• Automated recovery of major type of failed posting (Happenstance recovery job)
    • Auditing and review of key failure points in PlogsService (some changes implemented)
  • Ongoing
    • Identify low-hanging fruit — easy fixes for occasional tickets
    • Identify ongoing problems or trends — review Remedy tickets to find regular problems, develop solution to resolve or work around problem

  • Set up Plogs Reporting database, automated jobs — need to evaluate current business value with cbrucia@ (may be limited)
  • Developed automated reports — when their value dropped, they were removed (along with the maintenance needed to keep them up to date)
  • See also Reftag Heatmap
  • Use various monitoring reports to keep track of systems, identify trends, and verify warnings from patrol systems
  • Added or run reports as needed for cbrucia@ — June 2008 created syndicated feed report as part of ARMS metrics report page
  • Major reporting effort (four days or more) in July 2008. Created custom queries, month-by-month queries, and scripts to grab artist biographies and images for cbrucia@, sscott@, mchien@, and jyotsna@. Gigabytes of data were queried sifted to create raw reports which were later used by the business.
    Mentoring and Teamwork

  • Answer networking and systems questions for team members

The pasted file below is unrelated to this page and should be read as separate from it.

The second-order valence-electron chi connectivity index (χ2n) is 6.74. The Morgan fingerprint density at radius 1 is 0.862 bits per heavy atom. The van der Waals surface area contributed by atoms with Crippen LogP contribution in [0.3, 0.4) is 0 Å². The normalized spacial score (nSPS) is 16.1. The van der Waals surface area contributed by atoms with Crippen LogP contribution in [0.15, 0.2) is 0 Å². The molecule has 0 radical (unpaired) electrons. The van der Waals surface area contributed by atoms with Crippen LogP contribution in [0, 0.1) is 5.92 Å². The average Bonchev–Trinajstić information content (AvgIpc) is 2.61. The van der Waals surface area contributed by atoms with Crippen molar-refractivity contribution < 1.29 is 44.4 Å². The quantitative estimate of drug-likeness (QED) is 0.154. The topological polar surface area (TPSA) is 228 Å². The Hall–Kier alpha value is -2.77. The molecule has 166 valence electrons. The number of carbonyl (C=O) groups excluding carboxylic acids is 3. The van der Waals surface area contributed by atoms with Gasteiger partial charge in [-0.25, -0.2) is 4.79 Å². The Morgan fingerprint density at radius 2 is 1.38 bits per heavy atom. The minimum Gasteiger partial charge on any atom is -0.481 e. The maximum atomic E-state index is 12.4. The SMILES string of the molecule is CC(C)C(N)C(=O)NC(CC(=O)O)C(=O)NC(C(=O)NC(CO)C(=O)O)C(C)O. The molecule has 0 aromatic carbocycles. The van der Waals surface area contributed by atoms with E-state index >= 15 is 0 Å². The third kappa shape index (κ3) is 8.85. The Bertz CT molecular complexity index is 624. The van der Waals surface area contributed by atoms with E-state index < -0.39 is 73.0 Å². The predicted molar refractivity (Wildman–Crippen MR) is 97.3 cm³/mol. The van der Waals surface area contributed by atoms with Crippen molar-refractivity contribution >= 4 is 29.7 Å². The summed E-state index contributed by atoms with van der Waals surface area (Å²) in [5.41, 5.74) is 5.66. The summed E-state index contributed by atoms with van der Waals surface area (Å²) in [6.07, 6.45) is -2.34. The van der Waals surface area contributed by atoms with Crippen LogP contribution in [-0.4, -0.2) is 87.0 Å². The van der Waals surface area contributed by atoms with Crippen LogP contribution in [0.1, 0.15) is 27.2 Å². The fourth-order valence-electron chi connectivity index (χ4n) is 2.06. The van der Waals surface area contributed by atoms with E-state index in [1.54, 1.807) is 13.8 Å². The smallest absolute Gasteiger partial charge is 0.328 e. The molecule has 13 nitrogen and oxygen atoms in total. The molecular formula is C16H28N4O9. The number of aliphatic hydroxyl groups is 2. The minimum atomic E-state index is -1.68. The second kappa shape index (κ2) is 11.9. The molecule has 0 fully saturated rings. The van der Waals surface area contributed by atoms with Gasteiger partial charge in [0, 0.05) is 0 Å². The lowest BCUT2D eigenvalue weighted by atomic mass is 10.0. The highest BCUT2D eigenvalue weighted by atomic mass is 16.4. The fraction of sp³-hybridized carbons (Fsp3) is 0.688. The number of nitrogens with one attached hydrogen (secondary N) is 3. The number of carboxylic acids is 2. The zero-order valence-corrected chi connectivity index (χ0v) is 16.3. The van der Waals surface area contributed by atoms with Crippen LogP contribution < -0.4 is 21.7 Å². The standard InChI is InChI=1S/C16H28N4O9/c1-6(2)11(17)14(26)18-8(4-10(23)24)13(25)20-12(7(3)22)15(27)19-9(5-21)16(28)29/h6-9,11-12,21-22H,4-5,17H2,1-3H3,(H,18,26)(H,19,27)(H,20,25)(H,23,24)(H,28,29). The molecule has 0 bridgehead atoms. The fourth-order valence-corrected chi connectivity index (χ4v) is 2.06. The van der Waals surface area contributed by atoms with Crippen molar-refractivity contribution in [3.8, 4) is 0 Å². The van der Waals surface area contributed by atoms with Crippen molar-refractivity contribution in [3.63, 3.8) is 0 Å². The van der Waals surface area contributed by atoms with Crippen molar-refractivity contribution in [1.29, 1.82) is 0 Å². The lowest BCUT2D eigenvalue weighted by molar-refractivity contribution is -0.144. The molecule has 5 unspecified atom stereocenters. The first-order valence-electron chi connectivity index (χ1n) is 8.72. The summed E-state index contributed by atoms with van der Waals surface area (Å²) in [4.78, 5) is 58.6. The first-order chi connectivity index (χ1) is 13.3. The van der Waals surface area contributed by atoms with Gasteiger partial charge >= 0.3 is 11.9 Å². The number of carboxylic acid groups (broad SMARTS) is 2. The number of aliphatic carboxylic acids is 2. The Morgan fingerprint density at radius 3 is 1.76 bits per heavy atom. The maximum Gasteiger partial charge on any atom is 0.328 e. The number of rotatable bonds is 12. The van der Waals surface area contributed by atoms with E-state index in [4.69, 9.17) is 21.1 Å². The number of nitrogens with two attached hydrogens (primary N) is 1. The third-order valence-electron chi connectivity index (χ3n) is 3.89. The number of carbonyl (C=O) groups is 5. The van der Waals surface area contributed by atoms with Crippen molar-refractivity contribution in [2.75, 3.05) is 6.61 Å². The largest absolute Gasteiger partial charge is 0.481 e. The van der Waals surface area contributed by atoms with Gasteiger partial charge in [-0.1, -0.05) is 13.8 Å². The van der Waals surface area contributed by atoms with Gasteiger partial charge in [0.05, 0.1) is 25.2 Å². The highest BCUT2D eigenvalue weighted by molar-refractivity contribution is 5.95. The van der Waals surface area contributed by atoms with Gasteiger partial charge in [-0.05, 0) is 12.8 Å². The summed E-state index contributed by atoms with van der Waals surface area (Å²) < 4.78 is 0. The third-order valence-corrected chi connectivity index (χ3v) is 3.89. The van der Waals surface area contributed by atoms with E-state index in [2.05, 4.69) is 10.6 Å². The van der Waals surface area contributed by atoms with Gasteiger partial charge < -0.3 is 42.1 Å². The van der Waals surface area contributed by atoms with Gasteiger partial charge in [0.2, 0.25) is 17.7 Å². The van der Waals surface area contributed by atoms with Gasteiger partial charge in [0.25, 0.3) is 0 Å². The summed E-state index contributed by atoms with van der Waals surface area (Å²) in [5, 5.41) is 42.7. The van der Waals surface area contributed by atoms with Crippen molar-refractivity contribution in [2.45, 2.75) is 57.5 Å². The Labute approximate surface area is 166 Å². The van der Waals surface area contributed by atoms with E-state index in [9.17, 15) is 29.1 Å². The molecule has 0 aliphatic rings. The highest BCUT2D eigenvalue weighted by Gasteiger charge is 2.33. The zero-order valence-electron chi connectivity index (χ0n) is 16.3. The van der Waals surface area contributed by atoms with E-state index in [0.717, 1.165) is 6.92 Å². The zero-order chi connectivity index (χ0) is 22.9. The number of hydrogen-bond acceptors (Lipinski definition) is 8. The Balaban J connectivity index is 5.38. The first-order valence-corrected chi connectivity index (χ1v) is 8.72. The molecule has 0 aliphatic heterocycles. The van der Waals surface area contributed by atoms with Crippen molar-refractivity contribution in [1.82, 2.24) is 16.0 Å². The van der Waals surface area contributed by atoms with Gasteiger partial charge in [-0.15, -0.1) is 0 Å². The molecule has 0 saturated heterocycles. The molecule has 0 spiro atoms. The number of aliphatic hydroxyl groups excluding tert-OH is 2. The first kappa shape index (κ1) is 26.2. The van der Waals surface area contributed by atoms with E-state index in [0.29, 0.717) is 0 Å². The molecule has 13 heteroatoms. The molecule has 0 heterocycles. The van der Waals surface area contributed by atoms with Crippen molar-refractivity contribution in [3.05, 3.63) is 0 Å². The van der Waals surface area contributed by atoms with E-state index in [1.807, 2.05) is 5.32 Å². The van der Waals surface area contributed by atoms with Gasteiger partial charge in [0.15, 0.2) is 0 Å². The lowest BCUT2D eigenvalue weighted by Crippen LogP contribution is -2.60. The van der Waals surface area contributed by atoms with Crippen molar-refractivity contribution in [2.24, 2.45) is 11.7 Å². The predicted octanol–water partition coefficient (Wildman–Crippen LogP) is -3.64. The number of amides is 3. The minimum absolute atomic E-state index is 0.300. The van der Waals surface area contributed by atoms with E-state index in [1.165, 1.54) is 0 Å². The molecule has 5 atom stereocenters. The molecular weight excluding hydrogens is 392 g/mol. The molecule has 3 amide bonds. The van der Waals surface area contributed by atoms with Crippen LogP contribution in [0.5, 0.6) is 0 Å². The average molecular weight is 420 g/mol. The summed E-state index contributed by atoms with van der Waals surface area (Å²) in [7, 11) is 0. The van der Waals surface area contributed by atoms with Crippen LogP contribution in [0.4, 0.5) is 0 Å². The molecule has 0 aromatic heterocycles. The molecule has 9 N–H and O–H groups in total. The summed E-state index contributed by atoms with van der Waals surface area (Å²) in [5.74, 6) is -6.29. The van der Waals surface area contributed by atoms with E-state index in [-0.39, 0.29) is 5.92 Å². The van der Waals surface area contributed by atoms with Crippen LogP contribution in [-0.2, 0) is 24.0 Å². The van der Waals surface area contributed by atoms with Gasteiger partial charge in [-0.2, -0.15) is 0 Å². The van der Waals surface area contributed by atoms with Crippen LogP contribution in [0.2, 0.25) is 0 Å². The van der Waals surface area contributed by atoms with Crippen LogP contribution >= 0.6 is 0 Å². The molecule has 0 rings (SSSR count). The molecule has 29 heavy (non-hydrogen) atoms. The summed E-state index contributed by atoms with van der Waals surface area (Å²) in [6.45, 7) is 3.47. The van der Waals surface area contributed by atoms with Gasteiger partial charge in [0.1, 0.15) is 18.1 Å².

• Answer Java questions (some of our team members aren’t clear on fundamental or essential JVM concepts, such as how Strings work within a JVM)
  • Act as a sounding board for team members
  • Provide code reviews: I prefer to sit with the team member to do those
  • Participate in team activities: although my after work time is limited, I can contribute what I can within my limitations
  • Work with Will, answering questions, providing background, and asking the right questions to help him find the answers he needs. This ended up being informal, and took up at least a couple hours per week.
  • Participate in team meetings, asking appropriate questions and providing my opinion when appropriate
  • Begin to assume some of chne@’s duties and work:
    • May 2008 and ongoing: document RCX/QA Preflight and work with version sets for Mason code
    • July 2008 and ongoing: document Endless preflight changes
    • More Mason development effort (so far, this has been chne@ and sushuma@)
    Completed Sprint and some backlog activities (not comprehensive)